The Lower Zambezi, the world's biggest white-water rollercoaster ride, takes on the name of "Slambezi" by people who risk its adventure. On the first Day of 19 Rapids, the river was running 80,000 cubic feet per second - big water. Our oar boat piloted by our guide Charles Muroza smashed into a rapid named "Gulliver's Travels," where Pam was thrown from the boat and popped out out of the rapids. She surfaced, got smacked by an oar, and disappeared again.
A Serious Scare
I scanned the waves. It seemed that Pam was underwater for an eternity. Our guide was concerned, too, because he wasn't sure where she was.
"It felt like I was under a long, long time," Pam recalls. "I knew my head was hurt because it was pounding. I didn't fight it. Our safety instructions paid off. I rolled into a ball, knowing I'd come up, and I did."
Although Pam was in the so-called "Green Room" for five seconds or more, she was soon craving more white water.
One of the most difficult river challenges was portaging Lower Mowemba Falls. We pushed the fully loaded boats on air bags over rocks to the edge of the falls, and they were lowered by ropes over a sheer cliff. This strenuous endeavor took three hours, and left us in the dark on the river below, trying to find our campsite.
One boat got caught in an eddy from which it was hard to get out. By the time we made it through the string of narrow, deep, fast and powerful rapids, almost all the participants had been dunked in the Zambezi.
We spent six nights on the river. The camps were clean and comfortable, there were no insects, and after the first day we saw no other rafters or tourists.
We found sandy beaches to laze upon, jumped off cliffs, and watched villagers net bottom fish. Troops of baboons and crocodiles provided company. Cinnamon-shouldered African fish eagles (Zambia's national bird) and reed cormorants, darters and oxpeckers skimmed through the sky during the languorous stretches above the earthen plug of Karibe Dam. Our group muscled paddle and oar boats during the final peaceful days before the take-out, assisted by local kids and families.
"The most striking thing about the trip to me was that as people we like to think of ourselves as the most powerful force on earth," noted Denise McGorrin, a San Francisco attorney who was in our group. "It's nice to be humbled by the sheer size and force and majesty of a river like that."
Wanting to maximize our African experience, after we climbed from the river, we took Mountain Travel Sobek's Chobe National Park Extension in nearby Botswana. It provides three days in one of southern Africa's greatest wildlife sanctuaries, known especially as an elephant refuge.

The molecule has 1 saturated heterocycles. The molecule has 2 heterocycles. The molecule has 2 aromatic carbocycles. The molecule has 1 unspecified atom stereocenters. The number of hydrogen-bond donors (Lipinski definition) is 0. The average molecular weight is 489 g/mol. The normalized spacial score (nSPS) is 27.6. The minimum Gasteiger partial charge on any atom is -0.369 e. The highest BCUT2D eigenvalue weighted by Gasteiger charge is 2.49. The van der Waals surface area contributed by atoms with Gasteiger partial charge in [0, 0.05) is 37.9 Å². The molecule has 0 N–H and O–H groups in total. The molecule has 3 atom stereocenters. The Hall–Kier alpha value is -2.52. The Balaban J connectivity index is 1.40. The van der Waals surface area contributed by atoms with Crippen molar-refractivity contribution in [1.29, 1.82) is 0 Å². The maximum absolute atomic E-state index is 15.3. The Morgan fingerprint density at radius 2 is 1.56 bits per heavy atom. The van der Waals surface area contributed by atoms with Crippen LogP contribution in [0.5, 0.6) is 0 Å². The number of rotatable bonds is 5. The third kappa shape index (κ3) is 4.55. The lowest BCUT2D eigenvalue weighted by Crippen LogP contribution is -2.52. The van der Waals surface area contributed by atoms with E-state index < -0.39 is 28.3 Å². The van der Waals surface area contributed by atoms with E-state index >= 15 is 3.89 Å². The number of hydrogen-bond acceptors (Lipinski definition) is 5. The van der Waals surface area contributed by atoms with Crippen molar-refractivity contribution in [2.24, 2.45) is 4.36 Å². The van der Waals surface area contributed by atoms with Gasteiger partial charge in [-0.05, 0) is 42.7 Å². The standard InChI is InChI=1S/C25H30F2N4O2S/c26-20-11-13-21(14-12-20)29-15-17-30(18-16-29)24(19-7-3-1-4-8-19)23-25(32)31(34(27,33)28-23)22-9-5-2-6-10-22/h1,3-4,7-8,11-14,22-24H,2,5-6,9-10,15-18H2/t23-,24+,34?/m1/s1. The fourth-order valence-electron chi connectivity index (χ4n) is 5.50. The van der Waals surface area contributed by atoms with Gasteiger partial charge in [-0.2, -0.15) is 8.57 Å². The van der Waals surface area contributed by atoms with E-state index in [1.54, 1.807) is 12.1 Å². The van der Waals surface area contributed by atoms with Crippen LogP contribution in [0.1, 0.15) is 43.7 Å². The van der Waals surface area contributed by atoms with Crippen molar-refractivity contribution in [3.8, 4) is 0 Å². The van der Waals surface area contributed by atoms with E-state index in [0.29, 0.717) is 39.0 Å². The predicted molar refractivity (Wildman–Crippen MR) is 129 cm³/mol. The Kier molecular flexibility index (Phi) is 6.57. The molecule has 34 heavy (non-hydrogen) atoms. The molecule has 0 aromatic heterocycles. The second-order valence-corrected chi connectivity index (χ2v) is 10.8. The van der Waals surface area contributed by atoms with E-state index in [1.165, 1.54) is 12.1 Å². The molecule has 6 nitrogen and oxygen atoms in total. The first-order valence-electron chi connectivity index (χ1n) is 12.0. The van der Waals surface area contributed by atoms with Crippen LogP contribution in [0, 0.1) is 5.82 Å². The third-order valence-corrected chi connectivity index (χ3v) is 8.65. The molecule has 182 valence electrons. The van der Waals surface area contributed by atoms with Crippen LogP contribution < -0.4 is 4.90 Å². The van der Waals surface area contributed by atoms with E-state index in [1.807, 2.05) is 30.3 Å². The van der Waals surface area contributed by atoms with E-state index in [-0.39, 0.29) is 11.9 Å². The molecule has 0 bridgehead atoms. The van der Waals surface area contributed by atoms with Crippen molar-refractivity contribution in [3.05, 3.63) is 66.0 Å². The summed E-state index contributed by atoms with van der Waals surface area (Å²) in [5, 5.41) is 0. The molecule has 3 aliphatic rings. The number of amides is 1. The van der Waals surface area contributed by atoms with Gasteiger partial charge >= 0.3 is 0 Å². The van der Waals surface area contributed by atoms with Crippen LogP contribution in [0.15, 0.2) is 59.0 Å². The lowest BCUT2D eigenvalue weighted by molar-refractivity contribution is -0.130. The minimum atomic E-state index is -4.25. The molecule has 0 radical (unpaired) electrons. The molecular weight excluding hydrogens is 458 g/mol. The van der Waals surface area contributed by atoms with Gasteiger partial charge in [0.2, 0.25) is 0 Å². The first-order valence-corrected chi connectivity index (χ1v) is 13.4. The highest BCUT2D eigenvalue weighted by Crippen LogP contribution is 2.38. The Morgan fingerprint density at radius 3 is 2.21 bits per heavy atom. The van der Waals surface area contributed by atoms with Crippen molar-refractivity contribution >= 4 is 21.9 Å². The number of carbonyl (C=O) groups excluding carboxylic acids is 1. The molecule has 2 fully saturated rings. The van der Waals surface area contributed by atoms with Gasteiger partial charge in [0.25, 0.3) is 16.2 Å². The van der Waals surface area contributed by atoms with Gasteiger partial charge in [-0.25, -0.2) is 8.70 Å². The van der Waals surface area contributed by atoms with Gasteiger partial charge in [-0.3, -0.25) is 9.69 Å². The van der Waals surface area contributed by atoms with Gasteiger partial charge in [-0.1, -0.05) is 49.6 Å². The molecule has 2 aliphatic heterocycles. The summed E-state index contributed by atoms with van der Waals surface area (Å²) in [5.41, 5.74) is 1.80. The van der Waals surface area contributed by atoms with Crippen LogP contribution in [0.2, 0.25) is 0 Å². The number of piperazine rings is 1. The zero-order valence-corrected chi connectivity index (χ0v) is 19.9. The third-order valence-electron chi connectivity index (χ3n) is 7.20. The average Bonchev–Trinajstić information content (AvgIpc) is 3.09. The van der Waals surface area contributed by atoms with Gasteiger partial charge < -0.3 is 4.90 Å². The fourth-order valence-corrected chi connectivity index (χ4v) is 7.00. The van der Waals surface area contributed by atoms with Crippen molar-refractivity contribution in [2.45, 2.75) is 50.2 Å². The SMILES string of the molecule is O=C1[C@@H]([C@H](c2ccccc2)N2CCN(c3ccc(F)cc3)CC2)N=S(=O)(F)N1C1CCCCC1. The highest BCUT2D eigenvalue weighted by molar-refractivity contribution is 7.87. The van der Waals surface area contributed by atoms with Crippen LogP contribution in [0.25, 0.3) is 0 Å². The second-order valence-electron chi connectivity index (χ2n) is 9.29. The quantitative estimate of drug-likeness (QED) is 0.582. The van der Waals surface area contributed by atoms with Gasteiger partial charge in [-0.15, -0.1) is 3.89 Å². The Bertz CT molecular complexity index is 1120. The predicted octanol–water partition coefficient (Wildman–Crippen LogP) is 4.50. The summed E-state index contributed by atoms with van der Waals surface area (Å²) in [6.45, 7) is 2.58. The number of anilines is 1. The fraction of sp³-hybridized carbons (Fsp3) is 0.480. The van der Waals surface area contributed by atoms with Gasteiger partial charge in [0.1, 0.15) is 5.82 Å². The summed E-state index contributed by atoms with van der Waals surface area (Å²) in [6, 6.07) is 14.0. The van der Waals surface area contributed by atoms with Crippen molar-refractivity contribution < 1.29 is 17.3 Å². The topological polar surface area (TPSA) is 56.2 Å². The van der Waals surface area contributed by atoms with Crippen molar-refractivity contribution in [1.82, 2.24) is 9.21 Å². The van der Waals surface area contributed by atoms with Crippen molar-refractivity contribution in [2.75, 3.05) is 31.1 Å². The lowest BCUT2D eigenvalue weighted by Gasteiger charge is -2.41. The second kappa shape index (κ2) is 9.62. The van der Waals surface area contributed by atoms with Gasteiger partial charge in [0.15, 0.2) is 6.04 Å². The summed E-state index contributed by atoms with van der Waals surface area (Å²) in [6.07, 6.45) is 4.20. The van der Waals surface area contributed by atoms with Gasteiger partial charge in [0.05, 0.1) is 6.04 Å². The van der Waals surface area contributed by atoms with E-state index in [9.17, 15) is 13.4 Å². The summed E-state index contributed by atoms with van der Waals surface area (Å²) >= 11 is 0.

From our accommodations at Muchenje Safari Lodge, Land Rovers rolled out to view lion, giraffe, antelope, zebra, red lechwe, Chobe bushbuck and a variety of birdlife, in addition to thousands of elephants - the traditional African experience.
Our first evening out on safari we were photographing beautiful white pelicans in the water, and came around the bend to an unbelievable sight -herds of elephant, zebra and impala, all together. One big bull elephant came right up to the Land Rover. "Don't worry, he's a chicken," the guide said. He knew the big guy was harmless.
Out in a boat on the Chobe River, we watched pods of elephants cross the river, using their trunks as snorkels, and keeping the babies in the center of the group so they would be safe from crocodiles. Pam counted 50 different species of animals and birds during our short stay.
Our daylight and nocturnal trips did not conflict with the park's specified closings - the preserve is strictly controlled because of poachers. If you're out when you're not supposed to be, there's a good chance you'll get shot by the patrol.
The combination of river rafting and wildlife viewing made for a great trip. Perhaps Pam said it best. "At first, I just wanted to go on a safari. I was so wrong."
Mountain Travel Sobek offers the 14-day Ultimate Zambezi River Safari from late July through late September. The itinerary includes Class IV/V rapids, three days of kayaking, six days rafting, seven nights camping, and three nights in hotels. Participants do not need rafting or kayaking experience, but must be in good physical condition. Land cost is $2,790 per person sharing double accommodations. The Chobe National Park Extension costs $750 per person (double accommodations). Tel: 888-687-6235; Website: www.mtsobek.com.
For more information on Botswana, go to Botswana Online: http://www.botswana-online.com
For information on additional programs and tour operators, see the Activity Index under "River Rafting."
Photo: Steve Bly